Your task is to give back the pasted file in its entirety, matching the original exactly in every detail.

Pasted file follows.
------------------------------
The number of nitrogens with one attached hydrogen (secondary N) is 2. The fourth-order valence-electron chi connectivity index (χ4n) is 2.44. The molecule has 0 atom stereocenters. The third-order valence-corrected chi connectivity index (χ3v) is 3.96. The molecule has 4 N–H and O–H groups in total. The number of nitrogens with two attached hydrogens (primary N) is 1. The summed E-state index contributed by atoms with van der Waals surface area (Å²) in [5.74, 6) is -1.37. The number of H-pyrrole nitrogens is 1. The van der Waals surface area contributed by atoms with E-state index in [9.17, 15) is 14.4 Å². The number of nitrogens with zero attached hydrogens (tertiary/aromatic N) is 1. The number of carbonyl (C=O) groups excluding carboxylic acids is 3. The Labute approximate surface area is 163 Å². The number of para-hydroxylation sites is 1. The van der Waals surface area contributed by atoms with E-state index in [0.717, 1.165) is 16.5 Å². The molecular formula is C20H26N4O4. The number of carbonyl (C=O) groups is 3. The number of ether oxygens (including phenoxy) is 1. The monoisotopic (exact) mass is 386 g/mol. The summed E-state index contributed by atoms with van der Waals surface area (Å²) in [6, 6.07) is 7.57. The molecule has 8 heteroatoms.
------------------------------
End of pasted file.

The number of nitrogens with one attached hydrogen (secondary N) is 2. The fourth-order valence-electron chi connectivity index (χ4n) is 2.44. The molecule has 0 atom stereocenters. The third-order valence-corrected chi connectivity index (χ3v) is 3.96. The molecule has 4 N–H and O–H groups in total. The number of nitrogens with two attached hydrogens (primary N) is 1. The summed E-state index contributed by atoms with van der Waals surface area (Å²) in [5.74, 6) is -1.37. The number of H-pyrrole nitrogens is 1. The van der Waals surface area contributed by atoms with E-state index in [9.17, 15) is 14.4 Å². The number of nitrogens with zero attached hydrogens (tertiary/aromatic N) is 1. The number of carbonyl (C=O) groups excluding carboxylic acids is 3. The Labute approximate surface area is 163 Å². The number of para-hydroxylation sites is 1. The van der Waals surface area contributed by atoms with E-state index in [0.717, 1.165) is 16.5 Å². The molecular formula is C20H26N4O4. The number of carbonyl (C=O) groups is 3. The number of ether oxygens (including phenoxy) is 1. The monoisotopic (exact) mass is 386 g/mol. The summed E-state index contributed by atoms with van der Waals surface area (Å²) in [6, 6.07) is 7.57. The molecule has 8 heteroatoms.